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History

The history program at Randolph College focuses not only on historical events, individuals, and institutions, but also on methodology, analysis, and interpretation, and the critical examination of sources. 

Why Study History at Randolph?

Studying history is about more than just sitting in a classroom, and in Randolph’s Central Virginia home, it’s everywhere–from national landmarks to Civil War trails and sites to the home of a renowned Harlem Renaissance poet.

Students have the opportunity to expand their knowledge by visiting sites that include Poplar Forest, Thomas Jefferson’s retreat home; Appomattox Court House National Historical Park, where Gen. Robert E. Lee’s surrender ended the Civil War; the Anne Spencer House & Garden Museum, where the poet and civil rights activist welcomed such esteemed guests as Martin Luther King, Jr. and Thurgood Marshall; and the National D-Day Memorial, which honors American D-Day veterans.

History majors are encouraged to specialize within the department, whether it be in a geographic region; a period, such as the 18th or 19th century; or in a thematic area, such as women’s history or social/cultural history.

Degrees offered

Bachelor of Arts Degreein History

Minor in History

Curriculum and Courses

Related Programs

Museum and Heritage Studies

Political Science

Pre-Law

Art History

Program Overview

Faculty employ various approaches to teaching history, incorporating movies, novels, memoirs, guest speakers, field trips, and even foreign travel into the curriculum.

History majors develop analytical and critical-thinking skills and learn to present evidence-based arguments. The practical knowledge and skills gained as a history major are respected in a variety of career paths, as well as professional and graduate schools.

Graduates of the program have gone on to work in a variety of fields, including archaeology, public policy, foreign intelligence, curatorial and collections management, and education.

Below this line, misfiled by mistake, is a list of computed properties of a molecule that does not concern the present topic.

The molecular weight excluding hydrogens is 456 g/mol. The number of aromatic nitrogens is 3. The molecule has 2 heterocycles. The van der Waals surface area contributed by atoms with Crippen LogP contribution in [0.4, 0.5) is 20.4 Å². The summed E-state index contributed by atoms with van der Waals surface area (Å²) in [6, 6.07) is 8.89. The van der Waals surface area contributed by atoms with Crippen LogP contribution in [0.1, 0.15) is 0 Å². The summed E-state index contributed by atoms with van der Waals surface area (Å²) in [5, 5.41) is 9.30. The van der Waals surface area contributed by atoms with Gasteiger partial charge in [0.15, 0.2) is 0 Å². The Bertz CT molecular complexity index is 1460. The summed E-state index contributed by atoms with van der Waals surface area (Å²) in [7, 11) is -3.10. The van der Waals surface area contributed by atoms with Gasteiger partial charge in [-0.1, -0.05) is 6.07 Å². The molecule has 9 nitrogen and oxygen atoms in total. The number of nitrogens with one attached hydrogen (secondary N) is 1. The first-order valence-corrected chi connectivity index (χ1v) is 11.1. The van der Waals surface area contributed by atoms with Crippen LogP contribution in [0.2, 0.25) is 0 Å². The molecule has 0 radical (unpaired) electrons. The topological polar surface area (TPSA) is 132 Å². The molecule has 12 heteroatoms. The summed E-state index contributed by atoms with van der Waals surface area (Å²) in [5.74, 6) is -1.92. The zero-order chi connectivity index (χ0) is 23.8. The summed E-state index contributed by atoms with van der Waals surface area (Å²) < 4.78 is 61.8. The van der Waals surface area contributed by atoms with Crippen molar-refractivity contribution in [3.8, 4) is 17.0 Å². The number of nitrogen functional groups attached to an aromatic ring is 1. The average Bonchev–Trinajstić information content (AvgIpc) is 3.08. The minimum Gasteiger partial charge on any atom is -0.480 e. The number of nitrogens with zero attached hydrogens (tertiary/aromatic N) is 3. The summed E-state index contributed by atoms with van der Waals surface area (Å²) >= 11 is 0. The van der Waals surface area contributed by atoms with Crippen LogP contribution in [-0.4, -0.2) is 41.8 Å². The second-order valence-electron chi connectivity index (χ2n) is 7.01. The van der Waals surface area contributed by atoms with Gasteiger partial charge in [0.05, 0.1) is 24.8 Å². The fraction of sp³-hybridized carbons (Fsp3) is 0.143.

Why Randolph

Randolph’s history program requires you to dig to the next level of a situation or issue at hand. Often, the first answer isn’t right and/or complete. The history major at Randolph teaches you to not be satisfied with the first answer and to continue searching for the  truth and the most correct answer.

Will Dede '14
Health Policy Associate for Special Needs Plan Alliance

Unique Experiences

Outcomes

Historic Preservation Law

Janie Campbell ’12, history major
Preservation Consultant, law firm of Rogers Lewis Jackson Mann & Quinn, LLC, Columbia, South Carolina

Janie’s group works with developers seeking tax credits for rehabilitating historic properties.

“I work closely with project architects to ensure that historic, character defining elements of each building are preserved and restored, which can vary tremendously as what is significant to a 1929 airplane hangar is vastly different from what makes a 1963 mid-century modern motel unique!”

She writes National Register of Historic Places nominations and Historic Preservation Certification applications, which detail the property’s significance.  She also conducts site visits to ensure work is being completed as described and photographs the before, during, and after conditions of each project.

“Randolph certainly laid the foundation for my research and writing skills. The Summer Research Program, in particular, prepared me for the type of place-based research I do now. “

Opportunities

Top Ranked Professors

Randolph College’s faculty are consistently recognized as among the best in the nation. The Princeton Review ranked the College 18th for most accessible professors in the 2020 edition of its flagship college guide, The Best 385 Colleges.

Randolph has been ranked in the top 20 for most accessible professors for three consecutive years.

Gerard Sherayko

Professor of History

Read More... Gerard Sherayko

Selda Altan

Assistant Professor of History

Read More... Selda Altan

Chelsea Berry

Assistant Professor of History

Read More... Chelsea Berry

Justina Licata

Visiting Professor of American Culture

Read More... Justina Licata

Julio Rodriguez

Associate Professor of American Culture, Director of the American Culture Program

Read More... Julio Rodriguez

Department News

Randolph holds Monacan Indian Nation land acknowledgement ceremony

Randolph College honored a key part of its history Thursday during a land acknowledgement ceremony with the Monacan Indian Nation.

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Research project delves into the controversy surrounding Virginia’s Confederate monuments

“We all realized we have this civic responsibility to take on something meaningful to the times and the social and political changes we’re going through right now,” said Tomi-Lauren McGinnis '23.

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Altan presents at International Conference of Labour and Social History

Altan, assistant professor of history presented “A Quest for Chinese Workers: Global Labor Markets in Coolies and the Making of the Chinese Working Class."